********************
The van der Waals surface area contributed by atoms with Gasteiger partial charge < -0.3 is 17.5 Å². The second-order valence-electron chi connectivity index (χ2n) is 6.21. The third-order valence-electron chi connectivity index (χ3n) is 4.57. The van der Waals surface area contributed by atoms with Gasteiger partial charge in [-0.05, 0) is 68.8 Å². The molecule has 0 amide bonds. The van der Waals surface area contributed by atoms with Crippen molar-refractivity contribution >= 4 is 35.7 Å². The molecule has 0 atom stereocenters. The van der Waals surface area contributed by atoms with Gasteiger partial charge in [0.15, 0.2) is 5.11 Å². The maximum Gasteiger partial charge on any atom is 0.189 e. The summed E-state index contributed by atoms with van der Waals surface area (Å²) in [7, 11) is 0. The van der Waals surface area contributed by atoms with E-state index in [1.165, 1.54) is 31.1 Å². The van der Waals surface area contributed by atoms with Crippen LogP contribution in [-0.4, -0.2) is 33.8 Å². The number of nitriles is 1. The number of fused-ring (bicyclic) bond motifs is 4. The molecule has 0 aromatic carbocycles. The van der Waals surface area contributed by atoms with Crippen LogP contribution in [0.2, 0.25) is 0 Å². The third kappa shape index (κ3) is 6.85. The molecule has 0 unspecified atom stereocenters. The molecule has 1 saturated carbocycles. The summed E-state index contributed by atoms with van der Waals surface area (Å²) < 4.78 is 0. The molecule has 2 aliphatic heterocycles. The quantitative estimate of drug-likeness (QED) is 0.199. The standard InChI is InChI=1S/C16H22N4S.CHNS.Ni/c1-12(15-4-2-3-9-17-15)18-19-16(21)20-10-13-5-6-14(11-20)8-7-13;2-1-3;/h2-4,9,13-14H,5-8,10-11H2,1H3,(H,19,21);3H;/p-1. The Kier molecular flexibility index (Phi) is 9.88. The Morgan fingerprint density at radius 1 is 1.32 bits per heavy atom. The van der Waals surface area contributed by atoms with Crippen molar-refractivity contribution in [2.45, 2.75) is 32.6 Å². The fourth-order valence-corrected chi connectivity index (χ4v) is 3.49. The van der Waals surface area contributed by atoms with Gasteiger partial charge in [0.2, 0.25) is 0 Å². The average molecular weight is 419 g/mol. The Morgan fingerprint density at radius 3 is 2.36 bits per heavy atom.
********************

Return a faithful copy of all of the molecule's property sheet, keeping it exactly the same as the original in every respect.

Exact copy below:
The van der Waals surface area contributed by atoms with Gasteiger partial charge < -0.3 is 17.5 Å². The second-order valence-electron chi connectivity index (χ2n) is 6.21. The third-order valence-electron chi connectivity index (χ3n) is 4.57. The van der Waals surface area contributed by atoms with Gasteiger partial charge in [-0.05, 0) is 68.8 Å². The molecule has 0 amide bonds. The van der Waals surface area contributed by atoms with Crippen molar-refractivity contribution >= 4 is 35.7 Å². The molecule has 0 atom stereocenters. The van der Waals surface area contributed by atoms with Gasteiger partial charge in [0.15, 0.2) is 5.11 Å². The maximum Gasteiger partial charge on any atom is 0.189 e. The summed E-state index contributed by atoms with van der Waals surface area (Å²) in [7, 11) is 0. The van der Waals surface area contributed by atoms with E-state index in [1.165, 1.54) is 31.1 Å². The van der Waals surface area contributed by atoms with Crippen LogP contribution in [-0.4, -0.2) is 33.8 Å². The number of nitriles is 1. The number of fused-ring (bicyclic) bond motifs is 4. The molecule has 0 aromatic carbocycles. The van der Waals surface area contributed by atoms with Crippen LogP contribution in [0.2, 0.25) is 0 Å². The third kappa shape index (κ3) is 6.85. The molecule has 0 unspecified atom stereocenters. The molecule has 1 saturated carbocycles. The summed E-state index contributed by atoms with van der Waals surface area (Å²) < 4.78 is 0. The molecule has 2 aliphatic heterocycles. The quantitative estimate of drug-likeness (QED) is 0.199. The standard InChI is InChI=1S/C16H22N4S.CHNS.Ni/c1-12(15-4-2-3-9-17-15)18-19-16(21)20-10-13-5-6-14(11-20)8-7-13;2-1-3;/h2-4,9,13-14H,5-8,10-11H2,1H3,(H,19,21);3H;/p-1. The Kier molecular flexibility index (Phi) is 9.88. The Morgan fingerprint density at radius 1 is 1.32 bits per heavy atom. The van der Waals surface area contributed by atoms with Crippen molar-refractivity contribution in [2.45, 2.75) is 32.6 Å². The fourth-order valence-corrected chi connectivity index (χ4v) is 3.49. The van der Waals surface area contributed by atoms with Gasteiger partial charge in [0.2, 0.25) is 0 Å². The average molecular weight is 419 g/mol. The Morgan fingerprint density at radius 3 is 2.36 bits per heavy atom.